FEATURED ARTIST: David Holbrooke


David Holbrooke has been in and around Telluride since 1988 when he first came to visit with his father and brother. He recalls, ”We drove through a snowstorm from Grand Junction in a Buick LeSabre on Christmas night pulling in around 3am without our luggage since it was lost. Loved this place ever since…”
 
Many of us know David as Festival Director for Mountainfilm or that tall guy riding around on his fat bike. But you should also know David as a filmmaker, and for his new documentary, The Diplomat. Currently, he is busy getting the film out on the festival circuit. After he gets the documentary out to the world, he plans to see what it would be like to have just one job for a while.  

But for now, let’s dig a little deeper into Mr. Holbrooke’s past and present.
 
For the FIRST AND LAST TIME! With David Holbrooke...
 
Met one of your idols.
First: I grew up in DC and was a big fan of the Washington football team. One summer when I was probably about ten, I went to some DC summer sports camp and Mark Moseley, the team's great place kicker came by for pictures and autographs. It was rad. 

Last: Jon Stewart was in town screening Rosewater at Telluride Film Festival and I said hello to him. I told him about The Diplomat as my father had been a guest on The Daily Show. Stewart expressed gracious interest and said, “Your father was a great man.” He did this while never breaking stride as he headed to the G and into the night.

 
Cried during a film.
First: The first time I remember was watching Sounder… so damn sad.

Last: The last time was watching the new Vacation with Ed Helms. I had dropped off my daughter Kitty at boarding school in Maine where she is attending a semester school focused on science and experiential learning, which will be a great experience for her but it just crushed me. That night, her older sister, Bebe, and I were in Portland for the night and went to see this remake/reboot/sequel of the Chevy Chase original, which was funny as hell (just one man’s opinion…). At some point, there is a nice speech about Rusty Griswold (Ed Helms) being a good father and trying to bring his family closer. To my surprise, I found that it moved me and while I wouldn’t call it a full on cry, my eyes were slightly but certainly moist. 

 
Ate something unusual.
First: My wife Sarah and I took our son Wiley to a famous Jewish diner in LA called Nate and Al’s that she loves. He was still very young and not on solid food yet so we didn’t order anything for him. The attentive waitress had a different idea and brought him a bagel necklace - a bagel with a string through it. We repeated to her that he wasn’t on solid food yet but she wasn’t interested in hearing that and draped it over his neck. He gummed the hell out of it, happy as could be.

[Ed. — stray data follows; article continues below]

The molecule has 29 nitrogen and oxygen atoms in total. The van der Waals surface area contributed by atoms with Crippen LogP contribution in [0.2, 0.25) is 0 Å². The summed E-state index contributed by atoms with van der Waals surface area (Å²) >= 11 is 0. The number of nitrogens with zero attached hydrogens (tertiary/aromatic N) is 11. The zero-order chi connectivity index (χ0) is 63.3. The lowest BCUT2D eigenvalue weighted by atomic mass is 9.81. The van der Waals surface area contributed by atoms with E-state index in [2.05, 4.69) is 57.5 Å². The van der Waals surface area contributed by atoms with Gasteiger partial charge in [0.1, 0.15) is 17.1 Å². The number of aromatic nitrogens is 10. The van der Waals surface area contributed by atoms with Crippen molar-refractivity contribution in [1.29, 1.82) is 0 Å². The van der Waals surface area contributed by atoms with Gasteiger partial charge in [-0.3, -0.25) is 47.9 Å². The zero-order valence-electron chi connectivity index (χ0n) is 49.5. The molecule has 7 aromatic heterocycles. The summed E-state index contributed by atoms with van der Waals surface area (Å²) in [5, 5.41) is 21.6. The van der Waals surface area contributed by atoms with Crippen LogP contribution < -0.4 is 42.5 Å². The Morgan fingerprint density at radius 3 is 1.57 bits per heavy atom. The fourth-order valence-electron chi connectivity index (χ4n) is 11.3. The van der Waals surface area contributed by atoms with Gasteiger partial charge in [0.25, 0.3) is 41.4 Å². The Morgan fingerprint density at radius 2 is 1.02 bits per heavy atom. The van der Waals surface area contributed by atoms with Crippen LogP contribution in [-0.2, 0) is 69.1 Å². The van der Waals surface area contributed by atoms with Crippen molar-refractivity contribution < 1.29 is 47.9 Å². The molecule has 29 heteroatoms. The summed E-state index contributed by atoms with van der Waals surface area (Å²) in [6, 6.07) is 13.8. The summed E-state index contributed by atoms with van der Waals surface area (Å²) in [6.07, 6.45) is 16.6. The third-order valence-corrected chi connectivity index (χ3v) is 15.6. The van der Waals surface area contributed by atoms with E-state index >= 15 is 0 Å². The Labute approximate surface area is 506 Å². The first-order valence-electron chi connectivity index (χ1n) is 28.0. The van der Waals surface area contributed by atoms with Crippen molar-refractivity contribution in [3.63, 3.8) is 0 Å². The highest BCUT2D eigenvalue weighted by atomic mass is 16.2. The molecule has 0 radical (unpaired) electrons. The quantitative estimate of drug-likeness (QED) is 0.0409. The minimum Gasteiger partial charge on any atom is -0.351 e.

Last: We filmed in Vietnam for The Diplomat and on our last night in country, we went out for a few drinks in Ho Chi Minh City (formerly Saigon). Rather late into the night, we realized some food would be good to offset the beers so our local crew took us to a banh mi stand run by a lesbian couple. My middle daughter Kitty was our PA on the shoot and is averse to spicy food (I also want to make clear that my then 14-year old wasn’t drinking but was still hungry) so we asked about making her sandwich less hot but were warned that the proprietors were ornery and didn’t take kindly to special orders. When the sandwiches arrived, we dug in and I saw Kitty’s face go red and her eyes bulge a little but to my eternal paternal pride, she kept it cool (best she could) in front of the crew, not an easy thing to do when your face is on fire.
 
 
Learned a new skill.
First: I am not really sure but I'd imagine the first skill I learned was how to poop.
 
Last: I am trying to learn to meditate. Slow going but think that’s the point.

 
Played a prank on someone.  
First: Can’t remember the first time but bet a whoopee cushion was involved. 
 
Last: I don’t do a lot of pranks now as it seems the whole concept is to embarrass someone and who likes to have that done to them?
 
 
Where out of your element.
First: I went to a summer camp in West Virginia and whenever there was free choice for activities, most of the kids would head to the archery and rifle range. These were two activities that never interested me so I’d head to the dirt basketball court. Before long, I’d be joined by the only two African-Americans in the camp who worked in the kitchen and would often spend their break on the court playing hoop with me.
 
Last: As I write this, I am preparing to go to Burning Man for the first time. I turn 50 on August 31st and am spending my birthday in Black Rock City, which should be awesome. However a lot of elements of Burning Man aren’t really my thing starting with costumes. I never loved Halloween and while I consider myself a creative fellow, my imagination when it comes to getting dressed up isn’t particularly fertile. Plus I don’t love super hot climates or sand or giant crowds but am so psyched to go and be the hell out of my element for this milestone birthday.


David is one of the many talented artists that live and create in the Telluride Arts District.

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